Where is your uncomfortable tipping point? What if this happens slowly over the course of a year? But what if he suggests 2 or 3 of these things a little too close together? If these new parameters happen at a rate of 20% new adjustments...you may justify them on your own. But if they show up as a 60% avalanche, there might be just too much contending information for you to ignore. You realize that this is not the relationship you signed up for in the beginning.


The next piece of information comes from a observation offered in the book from an ex-member of the Westboro Church (religious cult in the US.)


When we learn a piece of information is incorrect, it opens the door to considering that the source of the information can be incorrect. But if you mix that with the above information...it might take a number of pieces of incorrect information FROM a singular source before we consider that possible. How many times can you be 'taught' something that doesn't work before you look at your teacher as...not a good teacher?


Maybe your partner has all of the reasons & excuses for his behavior. Maybe he says you're making a big deal out of nothing? Maybe you should trust him more & he knows better about certain things? Maybe you're the one creating the problem, he says?


Behaviors become normalized that shouldn't. You become isolated to one source of 'what a relationship should be like.'


One of the reasons insecure men hate when groups of women getting together is because we share; ideas, information, experiences, lessons, tips - everything. And when some women have learned to not tolerate bad behavior in a relationship & we hear that another women is tolerating it - it's story time ladies. It's like the local Facebook groups that have been created "Are we dating the same guy?"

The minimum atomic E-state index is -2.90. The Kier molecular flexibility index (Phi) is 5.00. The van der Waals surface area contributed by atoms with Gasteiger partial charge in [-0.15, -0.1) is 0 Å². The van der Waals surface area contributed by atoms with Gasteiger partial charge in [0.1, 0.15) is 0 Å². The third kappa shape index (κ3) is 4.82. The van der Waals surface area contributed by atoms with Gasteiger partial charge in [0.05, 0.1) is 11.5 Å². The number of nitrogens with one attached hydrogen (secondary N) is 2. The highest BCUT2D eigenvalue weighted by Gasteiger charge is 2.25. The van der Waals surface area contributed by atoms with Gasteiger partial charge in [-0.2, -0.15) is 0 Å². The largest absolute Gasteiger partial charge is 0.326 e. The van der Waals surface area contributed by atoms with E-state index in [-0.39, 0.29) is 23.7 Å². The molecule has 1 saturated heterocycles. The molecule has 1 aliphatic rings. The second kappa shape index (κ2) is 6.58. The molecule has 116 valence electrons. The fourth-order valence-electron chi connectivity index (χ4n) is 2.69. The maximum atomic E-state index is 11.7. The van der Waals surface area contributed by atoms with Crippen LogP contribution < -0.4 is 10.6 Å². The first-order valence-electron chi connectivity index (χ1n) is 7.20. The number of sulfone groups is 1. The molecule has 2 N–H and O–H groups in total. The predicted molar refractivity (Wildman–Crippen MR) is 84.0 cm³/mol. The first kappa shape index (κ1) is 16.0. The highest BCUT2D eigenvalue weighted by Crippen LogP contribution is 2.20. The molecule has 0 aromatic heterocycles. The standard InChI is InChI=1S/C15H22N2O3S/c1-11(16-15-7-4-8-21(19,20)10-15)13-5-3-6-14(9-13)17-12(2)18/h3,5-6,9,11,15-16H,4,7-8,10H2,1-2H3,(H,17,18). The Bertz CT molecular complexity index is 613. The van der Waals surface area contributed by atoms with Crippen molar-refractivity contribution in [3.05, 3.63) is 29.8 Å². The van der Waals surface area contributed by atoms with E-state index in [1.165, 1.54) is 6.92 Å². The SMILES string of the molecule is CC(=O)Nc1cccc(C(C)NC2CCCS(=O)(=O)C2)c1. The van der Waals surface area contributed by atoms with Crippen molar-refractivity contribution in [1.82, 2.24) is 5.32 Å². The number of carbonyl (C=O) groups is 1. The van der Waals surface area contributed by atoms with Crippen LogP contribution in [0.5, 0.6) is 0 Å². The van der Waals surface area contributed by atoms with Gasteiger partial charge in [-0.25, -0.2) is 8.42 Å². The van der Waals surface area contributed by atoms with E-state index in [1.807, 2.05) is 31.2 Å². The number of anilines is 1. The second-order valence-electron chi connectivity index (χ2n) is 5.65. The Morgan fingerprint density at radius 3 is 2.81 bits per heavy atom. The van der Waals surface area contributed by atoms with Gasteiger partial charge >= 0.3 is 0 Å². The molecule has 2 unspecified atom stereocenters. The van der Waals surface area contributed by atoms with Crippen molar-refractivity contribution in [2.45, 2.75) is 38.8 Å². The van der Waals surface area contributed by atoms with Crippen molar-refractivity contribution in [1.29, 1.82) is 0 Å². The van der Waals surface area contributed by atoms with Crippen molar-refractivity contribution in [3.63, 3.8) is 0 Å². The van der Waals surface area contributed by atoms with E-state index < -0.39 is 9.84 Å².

Collaborating & sharing with other women about how their relationships function & operate is the only way to have a collective, regulatory body on best practices. Becoming isolated from friends, family & other women doesn't allow us the opportunities to identify potentially (covert) toxic or abusive behaviors going on in a relationship. How do we know something is 'wrong' unless we can see an alternative possibility?


The last point is for those of you who are able to use critical thinking & self coaching AND especially for loved ones & friends who are watching someone in an abusive circumstance or bad relationship that needs to end.


In the realm of persuasion there are 2 strategies of approach: topic rebuttal & technique rebuttal. The first approach focuses on facts & evidence. The strategy is to simply offer the largest amount of provable information & claims that cannot be contested. But technique rebuttal is different and a lot more effective.


Technique rebuttal challenges a person to walk backwards through their processing that has led them to a certain belief, conclusion or opinion. It is a method of questioning someone (not interrogating) that opens a discussion to talk through why they believe what they believe.


This strategy REQUIRES the person working through their belief to not feel judged, shamed or threatened in any way. They need to be in an open, safe & curious mindset. The discussion needs to inspire the feeling that "it's ok if my current belief is wrong."


If (you or) a friend is experiencing behavior from a partner that sounds abusive, controlling, manipulative or looks like warning signs & red flags that often leads to that garden of thorns, you are far better off having a calm, developmental discussion with them that allows them to explore their deeper feelings about the treatment their are receiving or the behavior they are experiencing.